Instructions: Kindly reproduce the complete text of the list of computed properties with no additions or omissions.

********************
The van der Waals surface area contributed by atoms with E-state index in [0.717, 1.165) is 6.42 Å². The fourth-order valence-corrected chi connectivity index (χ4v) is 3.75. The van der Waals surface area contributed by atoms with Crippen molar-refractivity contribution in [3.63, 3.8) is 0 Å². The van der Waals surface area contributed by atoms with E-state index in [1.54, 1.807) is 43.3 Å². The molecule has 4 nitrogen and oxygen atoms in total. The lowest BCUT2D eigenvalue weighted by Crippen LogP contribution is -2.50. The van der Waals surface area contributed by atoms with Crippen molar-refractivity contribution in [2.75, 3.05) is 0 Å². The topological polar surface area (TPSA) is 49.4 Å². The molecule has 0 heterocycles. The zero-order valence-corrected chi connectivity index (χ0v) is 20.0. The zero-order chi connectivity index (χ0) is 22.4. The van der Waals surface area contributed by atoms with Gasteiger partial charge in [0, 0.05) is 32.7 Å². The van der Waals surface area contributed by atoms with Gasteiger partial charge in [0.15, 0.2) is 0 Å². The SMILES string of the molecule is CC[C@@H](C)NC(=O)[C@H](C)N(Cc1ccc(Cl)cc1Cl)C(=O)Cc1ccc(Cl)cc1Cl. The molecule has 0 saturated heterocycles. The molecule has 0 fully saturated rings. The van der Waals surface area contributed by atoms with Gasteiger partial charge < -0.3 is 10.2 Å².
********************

The van der Waals surface area contributed by atoms with E-state index in [0.717, 1.165) is 6.42 Å². The fourth-order valence-corrected chi connectivity index (χ4v) is 3.75. The van der Waals surface area contributed by atoms with Crippen molar-refractivity contribution in [3.63, 3.8) is 0 Å². The van der Waals surface area contributed by atoms with E-state index in [1.54, 1.807) is 43.3 Å². The molecule has 4 nitrogen and oxygen atoms in total. The lowest BCUT2D eigenvalue weighted by Crippen LogP contribution is -2.50. The van der Waals surface area contributed by atoms with Crippen molar-refractivity contribution in [2.75, 3.05) is 0 Å². The topological polar surface area (TPSA) is 49.4 Å². The molecule has 0 heterocycles. The zero-order valence-corrected chi connectivity index (χ0v) is 20.0. The zero-order chi connectivity index (χ0) is 22.4. The van der Waals surface area contributed by atoms with Gasteiger partial charge in [0, 0.05) is 32.7 Å². The van der Waals surface area contributed by atoms with Gasteiger partial charge in [0.15, 0.2) is 0 Å². The SMILES string of the molecule is CC[C@@H](C)NC(=O)[C@H](C)N(Cc1ccc(Cl)cc1Cl)C(=O)Cc1ccc(Cl)cc1Cl. The molecule has 0 saturated heterocycles. The molecule has 0 fully saturated rings. The van der Waals surface area contributed by atoms with Gasteiger partial charge < -0.3 is 10.2 Å².